SOLVING SIMPLE LINEAR INEQUALITIES WITH INTEGER COEFFICIENTS
by Dr. Carol JVF Burns (website creator)
Follow along with the highlighted text while you listen!
• PRACTICE (online exercises and printable worksheets)
Want more details, more exercises?

The only difference between a linear equation in one variable
and a linear inequality in one variable is the ‘verb’.

Instead of an ‘$\,=\,$’ sign, there is an inequality symbol:

• $\,\lt\,$   (less than)
• $\,\gt\,$   (greater than)
• $\,\le\,$   (less than or equal to)
• $\,\ge\,$   (greater than or equal to)

Only one new idea is needed to solve linear inequalities:
if you multiply or divide by a negative number,
then the direction of the inequality symbol must be changed.

This idea is explored in the current section. We begin with a definition:

DEFINITION linear inequality in one variable
A linear inequality in one variable is a sentence of the form: $$\cssId{s18}{ax + b \lt 0\ ,\ \ a\ne 0}$$ The inequality symbol can be any of the following:   $\,\lt\,$,   $\,\gt\,$,   $\,\le\,$,   or   $\,\ge\,$.

Here is a precise statement of the tools for solving linear inequalities.
Try translating them yourself, before reading the discussion that follows.
Think:   “What do these facts tell me that I can do?”

THEOREM tools for solving inequalities
For all real numbers $\,a\,$, $\,b\,$, and $\,c\,$: $$\cssId{s31}{a\lt b\ \ \ \text{ is equivalent to }\ \ \ a+c \lt b+c}$$ If $\,c\gt 0\,$, then: $$\cssId{s33}{a\lt b \ \ \ \text{ is equivalent to }\ \ \ ac \lt bc}$$ If $\,c \lt 0\,$, then: $$\cssId{s35}{a\lt b \ \ \ \text{ is equivalent to }\ \ \ ac \gt bc}$$ The inequality symbol may be $\,\lt\,$,   $\,\gt\,$,   $\,\le\,$,   or   $\,\ge\,$, with appropriate changes made to the equivalence statements.
TRANSLATING THE THEOREM

The first sentence,

$a\lt b\ \ \ \text{ is equivalent to }\ \ \ a+c \lt b+c\,$,
says that you can add (or subtract) the same number to (or from) both sides of an inequality,
and it won't change the truth of the inequality.

Here's the idea:
if $\,a\,$ lies to the left of $\,b\,$ on a number line,
and both numbers are translated by the same amount $\,c\,$,
then $\,a+c\,$ still lies to the left of $\,b+c\,$.

The second sentence,

$a\lt b \ \ \ \text{ is equivalent to }\ \ \ ac \lt bc\,$,
only holds for $\,c \gt 0\,$.
This says that you can multiply (or divide)
both sides of an inequality by the same positive number,

and it won't change the truth of the inequality.

Here's the idea. Think about the situation when $\,c = 2\,$.
If $\,a\,$ lies to the left of $\,b\,$ on a number line,
and we double both number's distance from $\,0\,$,
then $\,2a\,$ still lies to the left of $\,2b\,$.

It's the third sentence where something really interesting is happening.
The third sentence,

$a\lt b \ \ \ \text{ is equivalent to }\ \ \ ac \gt bc\,$,
holds for $\,c\lt 0\,$.
Notice the ‘$\,\lt\,$’ symbol in the sentence ‘$\,a\lt b\,$’,
but the ‘$\,\gt\,$’ symbol in the sentence ‘$\,ac\gt bc\,$’.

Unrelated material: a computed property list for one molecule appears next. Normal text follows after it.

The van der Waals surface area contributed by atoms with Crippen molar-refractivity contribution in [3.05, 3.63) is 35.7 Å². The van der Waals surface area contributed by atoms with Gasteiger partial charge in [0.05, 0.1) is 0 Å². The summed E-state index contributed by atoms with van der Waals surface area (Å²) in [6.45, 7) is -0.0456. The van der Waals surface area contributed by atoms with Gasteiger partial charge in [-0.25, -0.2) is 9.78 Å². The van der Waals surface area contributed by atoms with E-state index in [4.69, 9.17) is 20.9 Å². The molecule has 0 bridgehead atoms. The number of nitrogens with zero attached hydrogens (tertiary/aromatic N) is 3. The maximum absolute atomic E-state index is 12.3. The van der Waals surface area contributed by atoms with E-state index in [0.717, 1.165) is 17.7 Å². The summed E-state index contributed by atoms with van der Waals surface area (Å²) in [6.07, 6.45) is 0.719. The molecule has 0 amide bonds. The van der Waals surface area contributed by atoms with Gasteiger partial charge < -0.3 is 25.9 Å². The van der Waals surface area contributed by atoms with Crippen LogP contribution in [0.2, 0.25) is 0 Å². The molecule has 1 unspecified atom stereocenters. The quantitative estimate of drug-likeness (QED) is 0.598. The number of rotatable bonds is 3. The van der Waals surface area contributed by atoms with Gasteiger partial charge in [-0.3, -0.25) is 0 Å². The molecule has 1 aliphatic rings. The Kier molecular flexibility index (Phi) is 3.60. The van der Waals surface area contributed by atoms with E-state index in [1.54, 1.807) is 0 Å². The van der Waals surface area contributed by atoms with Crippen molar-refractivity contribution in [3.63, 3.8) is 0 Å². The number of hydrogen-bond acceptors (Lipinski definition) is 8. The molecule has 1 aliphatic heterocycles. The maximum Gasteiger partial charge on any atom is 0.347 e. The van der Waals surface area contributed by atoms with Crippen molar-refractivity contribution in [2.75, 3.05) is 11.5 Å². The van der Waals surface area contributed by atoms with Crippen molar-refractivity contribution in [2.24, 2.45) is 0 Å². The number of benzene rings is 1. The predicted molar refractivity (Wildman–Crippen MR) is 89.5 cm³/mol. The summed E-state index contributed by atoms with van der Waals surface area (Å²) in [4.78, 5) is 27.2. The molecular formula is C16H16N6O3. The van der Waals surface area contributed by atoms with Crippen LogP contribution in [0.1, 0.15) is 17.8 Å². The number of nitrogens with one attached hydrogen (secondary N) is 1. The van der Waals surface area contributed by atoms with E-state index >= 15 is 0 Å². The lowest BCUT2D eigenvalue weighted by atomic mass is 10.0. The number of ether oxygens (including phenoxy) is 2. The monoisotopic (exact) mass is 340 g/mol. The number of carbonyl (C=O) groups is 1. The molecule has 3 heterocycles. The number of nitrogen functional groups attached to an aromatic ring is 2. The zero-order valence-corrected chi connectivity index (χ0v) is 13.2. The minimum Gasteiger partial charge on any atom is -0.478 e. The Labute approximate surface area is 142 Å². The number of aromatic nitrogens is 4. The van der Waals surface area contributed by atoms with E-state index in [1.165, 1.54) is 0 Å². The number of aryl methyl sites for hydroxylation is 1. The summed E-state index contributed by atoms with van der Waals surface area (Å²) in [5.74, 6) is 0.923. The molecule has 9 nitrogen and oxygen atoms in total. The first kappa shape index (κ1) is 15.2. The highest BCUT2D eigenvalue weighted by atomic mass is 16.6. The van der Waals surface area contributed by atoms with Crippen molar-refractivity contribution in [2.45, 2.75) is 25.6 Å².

This says that if you multiply (or divide)
both sides of an inequality by the same negative number,

then the direction of the inequality symbol must be changed
in order to preserve the truth of the inequality.

Let's look at an example to understand this situation.
In the sketch below, ‘$\,a\lt b\,$’ is true, because $\,a\,$ lies to the left of $\,b\,$.
Multiplying both sides by $\,-1\,$ sends $\,a\,$ to its opposite ($\,-a\,$) ,
and sends $\,b\,$ to its opposite ($\,-b\,$) .
Now, the opposite of $\,a\,$ is to the right of the opposite of $\,b\,$.
That is, $\, -a\gt -b\,$.

This simple idea is the reason why you must flip the inequality symbol
when multiplying or dividing by a negative number.

SO REMEMBER!
When you multiply or divide both sides of an inequality by a negative number,
then you must change the direction of the inequality symbol!

Here are a couple sketches to further help you understand this concept:

 green for initial inequality red for positions after multiplying by $\,-1$ $1 < 2$   $\ldots$   multiply both sides by $\,-1\,$ to get   $\ldots$   $-1 > -2$ $1\,$ lies to the left of $\,2\,$   $\ldots$   but   $\ldots$   $\,-1\,$ lies to the right of $\,-2$ Put your left hand on $\,1\,$. Put your right hand on $\,2\,$. Let both hands follow the arrows. Your hands cross over! green for initial inequality red for positions after multiplying by $\,-1$ $1 > -2$   $\ldots$   multiply both sides by $\,-1\,$ to get   $\ldots$   $-1 < 2$ $1\,$ lies to the right of $\,-2\,$   $\ldots$   but   $\ldots$   $\,-1\,$ lies to the left of $\,2$ Put your right hand on $\,1\,$. Put your left hand on $\,-2\,$. Let both hands follow the arrows. Your hands cross over!
EXAMPLES:
Solve: $-6 - 3x \ge 4$
Solution: Write a nice, clean list of equivalent sentences:
 $-6 - 3x \ge 4$ (original sentence) $-3x \ge 10$ (add $\,6\,$ to both sides) $x \le -\frac{10}{3}$ (divide both sides by $\,-3\,$; change the direction of the inequality symbol)
Solve: $2x \lt 5$
Answer: $x \lt \frac{5}{2}$
Solve: $-3x \gt 7$
Answer: $x \lt -\frac{7}{3}$
Master the ideas from this section

When you're done practicing, move on to:
Solving Linear Inequalities with Integer Coefficients

Solve the given inequality.
Write the result in the most conventional way.

For more advanced students, a graph is displayed.
For example, the inequality $\,-6 - 3x \ge 4\,$
is optionally accompanied by the graph of $\,y = -6 - 3x\,$ (the left side of the inequality, dashed green)
and the graph of $\,y = 4\,$ (the right side of the inequality, solid purple).
In this example, you are finding the values of $\,x\,$ where the green graph lies on or above the purple graph.
Click the “show/hide graph” button if you prefer not to see the graph.

CONCEPT QUESTIONS EXERCISE: